Timeless styling and props in photography is so important. I value this so much now — especially being an 80s kid. My senior photos are particularly cringe-worthy, so I hide them! To avoid cringe-worthy photos I’ll share my tips to make help make your son’s senior portrait session look amazing for years to come. (And your kids will thank you!)
30+ Senior Portrait Ideas (Boys)
great ideas for girls, or a family session too!
I learned that the art of simplicity is what can make (or break) a portrait session. I know I preach about simple decorating here on the blog, and the same principles apply for photography, too!
Instagram is a great resource
I found our photographer straight off of Instagram. Her images were abosolutely stunning. I simply loved her style. I emailed her to confirm she did senior photos (and she did!) You can follow Shutter Tree Photos here on Instagram, and visit her Etsy shop, too.
Communication tip prior to the shoot: It’s also important to communicate the style of photography you love and share examples prior to the shoot. I have always loved a photojournalistic style of photography (the kind you see in Time Magazine). I created a Pinterest board of what we liked as a family and shared it with the photographer ahead of time.
Choosing a Location:
I chose a location that had history and meaning to us as a family–a local metropark. A great photographer will scout a location before the shoot, and that’s exactly what Christine did. Photographers can also make an average looking location seem magical with the right filters and editing.
When scouting locations, here is what to look for:
- Places that have history or meaning
- A field of tall grasses, wildflowers
- A long path
- Old stairs
- Stone walls
- Old barns
- Textured walls as a background
- The woods, but only if you can get a fully shaded spot
Christine had several locations throughout the park in mind (all within a short distance of each other). I kept the air conditioning running to keep him cool as we changed locations.
Tips for Clothing + Hair:
She also suggested to dress in layers — leaning on the more casual side – clothes that he’d wear every day. Some things I learned or thought of after the shoot:
- Bring a comb & hairspray (especially if you’re outdoors and there is a breeze)
- Bring scissors to remove threads from clothing, a lint brush
- A mirror
- Bring water (we ran out and it was a hot day)
- Choose contrasting colors (ex. dark pants / light shirt) when putting together outfits
- This improves the contrast in any photo converted to black & white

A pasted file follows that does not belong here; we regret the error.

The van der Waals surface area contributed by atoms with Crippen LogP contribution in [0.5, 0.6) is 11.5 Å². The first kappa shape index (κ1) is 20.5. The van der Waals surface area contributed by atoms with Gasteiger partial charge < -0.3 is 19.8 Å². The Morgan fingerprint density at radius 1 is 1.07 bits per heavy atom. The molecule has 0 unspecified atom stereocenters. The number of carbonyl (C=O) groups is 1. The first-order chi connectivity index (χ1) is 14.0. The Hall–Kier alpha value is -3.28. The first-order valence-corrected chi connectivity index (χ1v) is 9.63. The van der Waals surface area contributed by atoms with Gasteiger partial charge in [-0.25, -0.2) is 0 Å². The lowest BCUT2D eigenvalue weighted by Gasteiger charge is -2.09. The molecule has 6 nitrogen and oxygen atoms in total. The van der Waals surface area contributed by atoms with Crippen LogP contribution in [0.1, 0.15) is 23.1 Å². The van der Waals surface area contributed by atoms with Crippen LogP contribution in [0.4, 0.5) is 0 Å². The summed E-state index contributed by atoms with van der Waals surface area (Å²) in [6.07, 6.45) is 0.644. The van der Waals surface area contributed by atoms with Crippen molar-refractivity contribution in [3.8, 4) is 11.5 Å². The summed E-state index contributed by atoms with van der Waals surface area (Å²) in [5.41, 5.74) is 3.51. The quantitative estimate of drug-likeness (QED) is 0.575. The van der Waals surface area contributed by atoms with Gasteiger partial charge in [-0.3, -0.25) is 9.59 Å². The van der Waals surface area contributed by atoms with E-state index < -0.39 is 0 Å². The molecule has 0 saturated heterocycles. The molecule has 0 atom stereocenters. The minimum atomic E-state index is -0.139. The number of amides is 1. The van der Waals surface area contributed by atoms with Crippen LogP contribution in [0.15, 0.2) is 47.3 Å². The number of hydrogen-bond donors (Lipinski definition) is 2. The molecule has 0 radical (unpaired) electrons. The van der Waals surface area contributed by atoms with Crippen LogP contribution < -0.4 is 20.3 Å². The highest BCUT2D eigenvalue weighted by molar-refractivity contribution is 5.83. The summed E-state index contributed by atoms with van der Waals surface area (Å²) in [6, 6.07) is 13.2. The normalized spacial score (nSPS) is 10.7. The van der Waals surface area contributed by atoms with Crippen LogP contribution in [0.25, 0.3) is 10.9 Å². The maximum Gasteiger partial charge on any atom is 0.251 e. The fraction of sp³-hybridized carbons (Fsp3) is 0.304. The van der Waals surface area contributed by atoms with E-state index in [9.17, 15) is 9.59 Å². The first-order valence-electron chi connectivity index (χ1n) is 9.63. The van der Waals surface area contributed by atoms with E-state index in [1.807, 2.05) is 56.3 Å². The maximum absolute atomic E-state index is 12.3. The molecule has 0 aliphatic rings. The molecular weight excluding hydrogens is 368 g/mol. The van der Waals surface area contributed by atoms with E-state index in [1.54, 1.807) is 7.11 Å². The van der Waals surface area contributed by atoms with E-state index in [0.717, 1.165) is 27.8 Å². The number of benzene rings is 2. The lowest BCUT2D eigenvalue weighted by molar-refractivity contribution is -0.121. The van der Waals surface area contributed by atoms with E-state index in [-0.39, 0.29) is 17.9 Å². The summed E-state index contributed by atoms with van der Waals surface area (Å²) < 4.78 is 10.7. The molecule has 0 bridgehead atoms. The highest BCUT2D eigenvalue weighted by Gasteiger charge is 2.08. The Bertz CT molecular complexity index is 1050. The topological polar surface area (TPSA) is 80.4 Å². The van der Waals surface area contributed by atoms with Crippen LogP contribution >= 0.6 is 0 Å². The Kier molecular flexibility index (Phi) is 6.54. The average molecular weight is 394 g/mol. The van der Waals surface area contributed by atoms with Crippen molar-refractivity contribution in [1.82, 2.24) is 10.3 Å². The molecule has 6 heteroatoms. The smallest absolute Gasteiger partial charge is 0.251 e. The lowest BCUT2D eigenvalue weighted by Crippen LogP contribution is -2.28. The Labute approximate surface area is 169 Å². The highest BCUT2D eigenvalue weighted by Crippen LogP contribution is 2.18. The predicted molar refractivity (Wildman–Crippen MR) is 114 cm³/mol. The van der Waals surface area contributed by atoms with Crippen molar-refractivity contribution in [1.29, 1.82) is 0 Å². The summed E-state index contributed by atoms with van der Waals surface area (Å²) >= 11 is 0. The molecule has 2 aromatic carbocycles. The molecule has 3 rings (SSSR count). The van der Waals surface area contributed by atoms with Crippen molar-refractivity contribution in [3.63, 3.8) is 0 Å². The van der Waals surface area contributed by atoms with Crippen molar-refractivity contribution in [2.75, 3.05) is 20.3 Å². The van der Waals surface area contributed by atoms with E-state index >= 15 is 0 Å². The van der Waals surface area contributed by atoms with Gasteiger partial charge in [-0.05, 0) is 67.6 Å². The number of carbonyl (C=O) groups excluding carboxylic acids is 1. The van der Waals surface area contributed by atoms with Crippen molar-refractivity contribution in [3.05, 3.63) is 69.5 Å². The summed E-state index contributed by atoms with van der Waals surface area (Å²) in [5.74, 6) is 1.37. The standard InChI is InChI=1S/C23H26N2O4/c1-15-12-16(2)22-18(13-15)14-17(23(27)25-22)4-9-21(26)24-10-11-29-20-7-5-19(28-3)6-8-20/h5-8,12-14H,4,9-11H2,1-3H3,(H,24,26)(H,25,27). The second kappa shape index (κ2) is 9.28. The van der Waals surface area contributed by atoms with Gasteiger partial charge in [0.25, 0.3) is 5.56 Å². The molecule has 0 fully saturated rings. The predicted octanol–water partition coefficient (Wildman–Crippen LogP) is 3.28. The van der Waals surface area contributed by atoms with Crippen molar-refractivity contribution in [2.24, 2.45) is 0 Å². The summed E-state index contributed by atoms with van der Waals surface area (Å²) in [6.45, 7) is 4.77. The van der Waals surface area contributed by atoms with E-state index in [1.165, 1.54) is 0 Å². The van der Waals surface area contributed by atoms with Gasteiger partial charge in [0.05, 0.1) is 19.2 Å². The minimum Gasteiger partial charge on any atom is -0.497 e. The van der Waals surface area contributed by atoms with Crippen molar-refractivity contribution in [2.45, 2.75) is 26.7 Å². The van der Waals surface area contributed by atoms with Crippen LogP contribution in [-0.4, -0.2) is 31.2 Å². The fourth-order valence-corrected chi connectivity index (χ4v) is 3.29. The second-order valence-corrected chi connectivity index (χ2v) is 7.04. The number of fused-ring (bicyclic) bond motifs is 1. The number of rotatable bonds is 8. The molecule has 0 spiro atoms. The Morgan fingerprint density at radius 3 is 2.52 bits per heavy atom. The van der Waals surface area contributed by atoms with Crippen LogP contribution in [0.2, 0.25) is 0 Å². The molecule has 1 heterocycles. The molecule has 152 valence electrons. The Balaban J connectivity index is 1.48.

- Avoid bright colors against the face which can alter the tone of the skin (example: hot pink in bright sunlight makes your face pink, also)
- Longer sleeves pulled up is better than short sleeved shirts
- Creates better balance in the photo, sometimes a bare arm is emphasized in a shot
- Same goes for shorts – not a hard and fast rule, but a suggestion
- Layers are always better for shirts including:
- Tees worn under any of the following…
- …button down shirts
- A variety of pants including:
- Dark jeans
- Lighter jeans
- Make your belt and shoe color similar shades
Timeless Props & Poses:
Avoid cheesy props and overly dramatic poses (I’ve seen a lot of high fashion looking poses). I created a Pinterest board and found a few simple poses (with props) that he liked and I shared them with the photographer ahead of time.
Here are the props, people and pets he chose to include in his session:
- A shot with Buddy, our dog (who got the bath of a lifetime the day before the session)
- A few shots with his sister
- His guitar
- An oversized empty picture frame
- An old chair with good bones (I found one for $2.99 at the thrift store — highly recommended for outdoor shots)
- Some baby photos
And by the way kids? It’s OK if we parents have a say in how your pictures look! After all, we are the ones that want these displayed in our homes for years to come.
Our job as parents during the session:
My #1 job was to act as my son’s stylist (yes it’s ok to fuss over his hair and straighten his shirt on this day!) It’s not because we are being moms – it’s because people want to know when their hair is standing straight up. My #2 job was I became my photographer’s assistant. You want the photographer to concentrate on getting the best shot of your son or daughter. Because Christine and I communicated beforehand and had our Pinterest board to refer to, we would sync up occasionally and refer to our Pinterest board to ensure we got all of the shots we wanted.
Follow on Pinterest:
Once the proofs are finished I will update this post. I’ve seen a few already and Christine absolutely captured the style of photos I love. I hope these tips help you make your next family photo session a huge success!